Others have tasted it because bittersweet has all sorts of purported medicinal qualities. These include use as an emetic and diuretic, as well as a treatment for cancer, liver and skin ailments and rheumatism. However, bittersweet is listed as a toxic plant by the Centers for Disease Control and Prevention, so it should only be administered by health professionals—if at all.
I don’t collect bittersweet to cure an ailment—at least not any physical ailment. I gather it because it’s pretty, and it makes me happy to do it.
We reach the wood’s edge and find ourselves up against an impassable shoal of briars. Basie can smell that the quail are in the area. She keeps trying to go into the woods, but gets in only a few feet before backing up.
This is not a dog that’s shy about busting cover. But if you can imagine thousands of strands of concertina wire twisted 3 or 4 feet high and 20 or 30 feet deep, running for about 50 yards either side of us, you’ll have some idea of what she’s up against.
Besides, I know enough about quail to know that they hit the ground running. I suppose I could take a 50 percent bet and go one direction or the other to try to intercept them. But now my mind is on bittersweet. I’m glad to give the birds a break.
We head east, along the edge of the big woods, around the other end, to the north side where the bittersweet grows. I collect enough to finish my wreath, roll it carefully and put it in my game bag.
We follow the wood’s edge to a sedge-grass corner where there are sometimes birds, but Basie finds nothing. We cut through an open, wooded bottom back to the big soybean field and walk along by the woods. Basie must sense my dreamy lack of focus, because she trots along a few steps in front of me, not really hunting.
There’s a narrow, deep draw, a gully really, that I call Orange Gulch because of the Osage orange trees that gird it on either side. I generally walk down the dry creek bed at the bottom and let Basie work the whole thing as we go. For form’s sake, I do this today.
Basie senses we’re really hunting again (for once I’ve fooled her) and she works the cover eagerly, dashing up the steep gully sides and leaping with abandon, ears aloft, over the creek bed. The bell on her collar sings.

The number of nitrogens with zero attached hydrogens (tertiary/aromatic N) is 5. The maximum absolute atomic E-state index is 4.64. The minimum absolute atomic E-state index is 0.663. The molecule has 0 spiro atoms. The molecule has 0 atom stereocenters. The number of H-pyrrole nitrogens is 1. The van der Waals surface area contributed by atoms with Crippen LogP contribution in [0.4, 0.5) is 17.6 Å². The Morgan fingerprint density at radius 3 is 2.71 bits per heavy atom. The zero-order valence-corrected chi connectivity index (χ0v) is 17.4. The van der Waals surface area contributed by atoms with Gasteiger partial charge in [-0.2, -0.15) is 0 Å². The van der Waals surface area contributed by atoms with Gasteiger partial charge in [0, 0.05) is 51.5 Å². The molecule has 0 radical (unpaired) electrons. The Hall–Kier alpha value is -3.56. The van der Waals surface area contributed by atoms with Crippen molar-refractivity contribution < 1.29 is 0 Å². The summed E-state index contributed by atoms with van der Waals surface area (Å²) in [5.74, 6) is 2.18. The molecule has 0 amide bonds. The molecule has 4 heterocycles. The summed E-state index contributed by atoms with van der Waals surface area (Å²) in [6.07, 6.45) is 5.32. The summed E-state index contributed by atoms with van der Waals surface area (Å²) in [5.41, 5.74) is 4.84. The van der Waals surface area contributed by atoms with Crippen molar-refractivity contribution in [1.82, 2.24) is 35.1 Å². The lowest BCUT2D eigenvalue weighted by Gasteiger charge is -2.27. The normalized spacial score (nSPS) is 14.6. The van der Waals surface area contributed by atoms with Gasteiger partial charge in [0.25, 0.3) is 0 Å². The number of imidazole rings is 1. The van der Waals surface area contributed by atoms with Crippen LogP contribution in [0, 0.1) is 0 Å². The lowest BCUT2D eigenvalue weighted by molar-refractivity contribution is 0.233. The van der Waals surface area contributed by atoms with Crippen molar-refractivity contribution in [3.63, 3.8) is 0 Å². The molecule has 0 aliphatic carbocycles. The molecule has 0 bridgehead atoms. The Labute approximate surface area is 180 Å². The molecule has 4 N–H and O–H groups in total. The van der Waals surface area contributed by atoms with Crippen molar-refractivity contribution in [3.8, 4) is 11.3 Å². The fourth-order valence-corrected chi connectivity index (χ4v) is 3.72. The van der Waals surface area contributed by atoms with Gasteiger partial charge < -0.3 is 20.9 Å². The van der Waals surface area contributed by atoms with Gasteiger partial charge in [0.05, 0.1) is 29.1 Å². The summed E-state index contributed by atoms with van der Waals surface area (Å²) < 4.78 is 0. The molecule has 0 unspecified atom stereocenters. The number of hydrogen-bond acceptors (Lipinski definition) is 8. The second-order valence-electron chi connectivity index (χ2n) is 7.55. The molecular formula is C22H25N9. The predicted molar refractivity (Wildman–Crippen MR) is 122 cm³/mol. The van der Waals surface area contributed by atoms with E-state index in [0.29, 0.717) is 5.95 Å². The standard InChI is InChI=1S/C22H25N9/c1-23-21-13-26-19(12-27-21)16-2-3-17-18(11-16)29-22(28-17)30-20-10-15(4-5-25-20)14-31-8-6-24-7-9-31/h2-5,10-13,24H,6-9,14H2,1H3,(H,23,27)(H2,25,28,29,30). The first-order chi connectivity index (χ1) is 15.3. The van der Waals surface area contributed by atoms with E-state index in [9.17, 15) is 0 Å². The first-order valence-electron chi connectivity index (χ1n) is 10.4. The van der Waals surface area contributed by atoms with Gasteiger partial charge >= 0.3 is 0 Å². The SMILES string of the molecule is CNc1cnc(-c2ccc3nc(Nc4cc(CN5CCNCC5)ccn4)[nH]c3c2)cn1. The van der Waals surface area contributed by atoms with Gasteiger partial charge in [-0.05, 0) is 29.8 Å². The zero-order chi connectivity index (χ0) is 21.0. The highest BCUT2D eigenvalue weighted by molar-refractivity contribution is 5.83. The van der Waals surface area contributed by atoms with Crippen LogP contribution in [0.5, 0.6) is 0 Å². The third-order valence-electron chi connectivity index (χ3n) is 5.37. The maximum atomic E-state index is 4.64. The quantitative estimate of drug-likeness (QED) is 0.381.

Several times I stoop very low to get under fallen limbs, stubby branches scraping my back, or I have to plow through briars or low branches that block my way. Basie covers the hollow as well as a dog could cover it, but we come out at the bottom without any sign of quail. I unload my gun and we walk down the sparse fence line between pasture and soybeans.
Back at the truck I get Basie some water and remove her bell. I case my gun and pull off my vest. When I put my hand in the game pocket to take out the bittersweet, I’m in for a surprise—it’s disappeared. The vines must have been lost in that last draw as I was getting past some branch or going under a log. My wreath is lying in a dry creek bed a quarter of a mile away. I’ve got nothing to take home to my wife.
I’m disappointed, of course. It’s just such a waste. I didn’t really need that bittersweet, but I wanted it. Something about collecting it made me feel more in touch with the season and with the earth. Now that I’ve lost it, wasted it, I wish I’d never cut it. It’s a less extreme version of the way I feel when I kill a bird and can’t find it.
I load Basie into the truck. Later, as we turn onto the blacktop, I think better of my disappointment. Maybe I’ve provided an unexpected feast for a covey of quail, a passing rabbit, or a turkey getting fat for winter. Maybe I’ve helped out a songbird that’s lingered too long in this country and is in need of a square meal.
Whatever eats those easy pickings I’ve left, in a few hours they’ll be spreading bittersweet seeds encased in fertilizer up and down the gully. Who knows? In years to come, perhaps I’ll walk down Orange Gulch and find a riotous carnival of bittersweet. Gathering, after all, begins with sowing.
Editor - TomCwynar
Managing Editor - Nichole LeClair
Art Editor - Ara Clark
Artist - Dave Besenger
Artist - Mark Raithel
Photographer - Jim Rathert
Photographer - Cliff White
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Circulation - Laura Scheuler